I'm immensely pleased with this Supreme Court ruling yesterday. It has struck me as wrong for decades that we continue to recite Christian prayers at public council and legislative meetings in this diverse and secular country.
Chantal Hebert nicely sums up the issues in her column here.
Hebert writes: "The recitation of a prayer remains a fundamentally religious act, a fact about which the court had this to say: “. . . the state may not, by expressing its own religious preference, promote the participation of believers to the exclusion of non-believers or vice-versa. (. . . ) A neutral public space free from coercion, pressure and judgment on the part of public authorities in matters of spirituality is intended to protect every person’s freedom and dignity, and it helps preserve and promote the multicultural nature of Canadian society..."
"In paragraph 74 of the judgment, and almost as an aside from its core narrative, Justice Clément Gascon writes: “I note that a neutral public space does not mean the homogenization of private players in that space. Neutrality is required of institutions and the state, not individuals.”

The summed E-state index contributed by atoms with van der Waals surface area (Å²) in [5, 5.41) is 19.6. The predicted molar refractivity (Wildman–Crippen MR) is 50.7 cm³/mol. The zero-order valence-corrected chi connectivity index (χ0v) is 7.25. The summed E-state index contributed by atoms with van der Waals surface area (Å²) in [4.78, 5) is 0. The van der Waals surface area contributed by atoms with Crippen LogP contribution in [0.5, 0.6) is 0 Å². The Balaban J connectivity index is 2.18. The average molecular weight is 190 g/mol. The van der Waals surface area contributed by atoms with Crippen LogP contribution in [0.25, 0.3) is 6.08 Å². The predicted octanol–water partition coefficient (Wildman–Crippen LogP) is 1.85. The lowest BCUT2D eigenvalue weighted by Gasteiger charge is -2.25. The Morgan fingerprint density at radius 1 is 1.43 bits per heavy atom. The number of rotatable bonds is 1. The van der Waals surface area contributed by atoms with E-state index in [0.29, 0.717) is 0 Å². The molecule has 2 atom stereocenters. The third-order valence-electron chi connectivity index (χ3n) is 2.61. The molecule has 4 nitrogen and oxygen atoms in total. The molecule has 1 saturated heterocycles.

Those who suggest that Canada is a Christian country by heritage and therefore that should trump other religions today are wrong headed. To them, I have a simple message: Canada was originally 100% Aboriginal. The Europeans and others who brought Christianity here did so centuries afterwards. Christians have no more right to dominate public spaces today with their practises than any other religious group of immigrants like Muslims or Hindus.
We are all descendants of immigrants to Canada, if not immigrants ourselves. Even Aboriginal Canadians are descendants from the very first immigrants to this land. Plus we are a country that respects the clear division between church and state.
Those religious folks tend to resent it when they perceive the state encroaching on religious freedom. Yet many of those same folks continue to demand that their religions encroach on the state (such as with public funding for Catholic schools in Ontario, or Christian prayers at the start of city council meetings, or conservative religious censorship of public school curriculum.)
I'm sure we'll all hear incessant grumbling about how Canada is a Christian country from those with a warped perspective of history, and how this ruling is unjust. Canada was a Christian country when the Christians took it over and imposed their religion on the entire populace. But now in these secular times, such old practices need to be curtailed.
A moment of silence at the beginning of legislative sittings would be most appropriate from now on. But no spoken prayers.